The press release for Amnesia Scanner’s new record, Tearless, describes it as “a soundtrack of the New Roaring Twenties – an era of decadence and decay in full embrace of the Great Weirdening of the 2010s”. This quasi-folkloric description, implying epochal change, magickal possibility and impending crisis – it’s important to remember, among the flapper costumes and Gatsby references, how the last Roaring Twenties ended – aptly frames Tearless. This is a strange, dislocated album, one that does indeed feel alive with creative potential, but never more than a heartbeat away from implosion.
To be fair, Amnesia Scanner have form on this. Their early work, so ruthless and disorientating it makes Tearless sound like AC/DC, pushed the boundaries of what could be achieved at the peripheries of European electronic music and extremely-online subculture. Even their name, an anagram of Renaissance Man, is a mischievous subversion of a classic cipher for multi-talented sophistication, which feels apposite considering where we find ourselves today; if the traditional conception of the Renaissance Man is the individual who is capable in whatever field he chooses, today’s young adults, with our second and third jobs*, pivoting skillsets and costly over-qualification, are Renaissance People under duress, our multiplicities forced into and out of us by the whims of capital rather than exercised at leisure.
Ville Haimala and Martti Kalliala, the surprisingly unassuming-looking Finnish pair behind Amnesia Scanner, are notoriously press-shy and reluctant to comment on the specific themes and processes of their work, but the record’s pervasive senses of unease, atomisation and hyper-connected neurosis lay their general thesis pretty bare: we’ve never wielded so much power, nor have we ever been so vulnerable. Tearless barrels along a tightrope as if it’s a landing strip, the pace blistering and the tumult unrelenting, yet it just about manages to retain its balance.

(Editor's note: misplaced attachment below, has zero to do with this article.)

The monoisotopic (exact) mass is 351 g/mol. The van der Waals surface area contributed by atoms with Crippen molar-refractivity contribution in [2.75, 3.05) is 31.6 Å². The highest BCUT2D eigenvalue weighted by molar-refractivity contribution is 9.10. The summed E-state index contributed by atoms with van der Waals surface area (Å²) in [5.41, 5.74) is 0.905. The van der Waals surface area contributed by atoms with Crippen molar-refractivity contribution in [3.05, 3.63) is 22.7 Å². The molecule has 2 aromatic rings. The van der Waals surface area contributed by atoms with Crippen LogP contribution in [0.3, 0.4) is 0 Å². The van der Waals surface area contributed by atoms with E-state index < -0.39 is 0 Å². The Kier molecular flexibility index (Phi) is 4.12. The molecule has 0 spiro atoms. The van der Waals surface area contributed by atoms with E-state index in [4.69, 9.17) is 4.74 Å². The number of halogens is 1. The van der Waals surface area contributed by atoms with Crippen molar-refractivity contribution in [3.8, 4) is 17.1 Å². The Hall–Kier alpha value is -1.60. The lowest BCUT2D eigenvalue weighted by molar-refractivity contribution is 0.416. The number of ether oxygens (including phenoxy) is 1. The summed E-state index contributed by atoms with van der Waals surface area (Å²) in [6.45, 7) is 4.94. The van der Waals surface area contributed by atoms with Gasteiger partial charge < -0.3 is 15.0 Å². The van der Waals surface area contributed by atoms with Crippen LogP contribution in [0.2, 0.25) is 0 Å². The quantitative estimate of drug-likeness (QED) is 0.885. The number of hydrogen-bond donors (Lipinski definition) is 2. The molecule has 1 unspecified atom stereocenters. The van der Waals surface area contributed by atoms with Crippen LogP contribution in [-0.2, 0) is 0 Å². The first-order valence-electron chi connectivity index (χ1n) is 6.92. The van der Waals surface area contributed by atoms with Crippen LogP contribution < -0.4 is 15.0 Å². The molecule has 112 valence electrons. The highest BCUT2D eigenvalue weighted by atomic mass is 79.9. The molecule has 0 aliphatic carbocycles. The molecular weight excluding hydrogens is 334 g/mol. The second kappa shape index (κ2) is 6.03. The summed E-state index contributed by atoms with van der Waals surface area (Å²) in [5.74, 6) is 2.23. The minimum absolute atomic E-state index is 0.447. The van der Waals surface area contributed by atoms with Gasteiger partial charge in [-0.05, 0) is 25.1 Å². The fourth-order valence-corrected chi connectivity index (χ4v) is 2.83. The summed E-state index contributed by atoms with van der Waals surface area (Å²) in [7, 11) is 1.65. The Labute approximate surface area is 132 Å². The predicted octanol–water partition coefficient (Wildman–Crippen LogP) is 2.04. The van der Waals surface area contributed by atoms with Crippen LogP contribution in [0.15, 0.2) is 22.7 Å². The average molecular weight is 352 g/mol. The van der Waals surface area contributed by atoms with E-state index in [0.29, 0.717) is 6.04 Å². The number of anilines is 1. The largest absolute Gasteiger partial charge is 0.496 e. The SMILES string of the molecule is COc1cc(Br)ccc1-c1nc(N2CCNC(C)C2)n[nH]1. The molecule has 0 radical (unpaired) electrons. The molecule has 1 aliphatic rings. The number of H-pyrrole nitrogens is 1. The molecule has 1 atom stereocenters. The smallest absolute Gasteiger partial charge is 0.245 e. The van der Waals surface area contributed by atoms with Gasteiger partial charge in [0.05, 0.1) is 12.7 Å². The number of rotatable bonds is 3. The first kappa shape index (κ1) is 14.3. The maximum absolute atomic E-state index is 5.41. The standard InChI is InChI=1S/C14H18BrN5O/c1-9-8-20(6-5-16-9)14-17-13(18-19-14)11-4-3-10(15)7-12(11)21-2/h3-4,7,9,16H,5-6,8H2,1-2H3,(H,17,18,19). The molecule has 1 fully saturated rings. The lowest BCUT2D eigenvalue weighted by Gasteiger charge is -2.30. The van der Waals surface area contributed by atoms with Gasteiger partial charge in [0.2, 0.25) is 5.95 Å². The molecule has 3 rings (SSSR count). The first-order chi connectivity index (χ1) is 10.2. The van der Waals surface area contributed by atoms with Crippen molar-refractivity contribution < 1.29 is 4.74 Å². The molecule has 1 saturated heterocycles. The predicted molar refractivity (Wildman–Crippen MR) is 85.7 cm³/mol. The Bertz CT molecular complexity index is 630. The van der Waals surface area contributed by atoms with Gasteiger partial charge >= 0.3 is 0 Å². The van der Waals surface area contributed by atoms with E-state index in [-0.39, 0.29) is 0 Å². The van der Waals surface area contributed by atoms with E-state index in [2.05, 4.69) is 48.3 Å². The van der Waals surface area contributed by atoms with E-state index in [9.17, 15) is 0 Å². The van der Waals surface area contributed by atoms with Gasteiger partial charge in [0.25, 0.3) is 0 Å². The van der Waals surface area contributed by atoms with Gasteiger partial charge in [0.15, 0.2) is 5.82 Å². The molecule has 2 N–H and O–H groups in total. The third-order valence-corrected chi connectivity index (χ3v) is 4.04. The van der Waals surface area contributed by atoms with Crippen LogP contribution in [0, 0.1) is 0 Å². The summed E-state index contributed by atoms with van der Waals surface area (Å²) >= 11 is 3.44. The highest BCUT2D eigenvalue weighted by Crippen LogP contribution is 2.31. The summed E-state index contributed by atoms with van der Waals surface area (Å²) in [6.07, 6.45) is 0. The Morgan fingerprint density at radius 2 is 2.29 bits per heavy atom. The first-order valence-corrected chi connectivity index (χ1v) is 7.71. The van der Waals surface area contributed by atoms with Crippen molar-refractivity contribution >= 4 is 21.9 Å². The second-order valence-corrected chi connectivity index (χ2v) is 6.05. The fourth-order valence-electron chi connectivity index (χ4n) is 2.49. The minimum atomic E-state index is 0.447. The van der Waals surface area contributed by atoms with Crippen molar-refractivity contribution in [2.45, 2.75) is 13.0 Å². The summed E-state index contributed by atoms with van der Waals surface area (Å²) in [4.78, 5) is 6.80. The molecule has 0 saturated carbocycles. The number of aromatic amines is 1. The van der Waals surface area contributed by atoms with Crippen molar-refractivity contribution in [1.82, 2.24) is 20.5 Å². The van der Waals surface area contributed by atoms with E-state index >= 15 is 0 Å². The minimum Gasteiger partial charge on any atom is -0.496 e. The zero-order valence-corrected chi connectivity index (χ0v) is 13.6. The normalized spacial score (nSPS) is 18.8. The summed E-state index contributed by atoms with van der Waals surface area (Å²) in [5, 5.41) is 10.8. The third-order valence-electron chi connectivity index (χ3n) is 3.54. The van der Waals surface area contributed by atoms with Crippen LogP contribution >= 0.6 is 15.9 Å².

At times, the album evokes the more obtuse moments of Safe In The Hands Of Love, their fellow PAN alumnus Yves Tumor’s excellent 2018 album. Yet where that record was largely an inward-looking affair, a personal exorcism writ large, Tearless is wider and less intimate in scope. Closing track ‘AS U Will Be Fine’ is the perfect illustration of this: preceded by such a violent expression of doom and destruction, its deadpan, chanted refrain of “you will be fine”, dripping in robotic insincerity, implies an uncomfortable truth. Our problems, and their solutions, are universal: you might be fine, but that’s neither here nor there; we are not.
*At least, before COVID-19 threw all our jobs into question.
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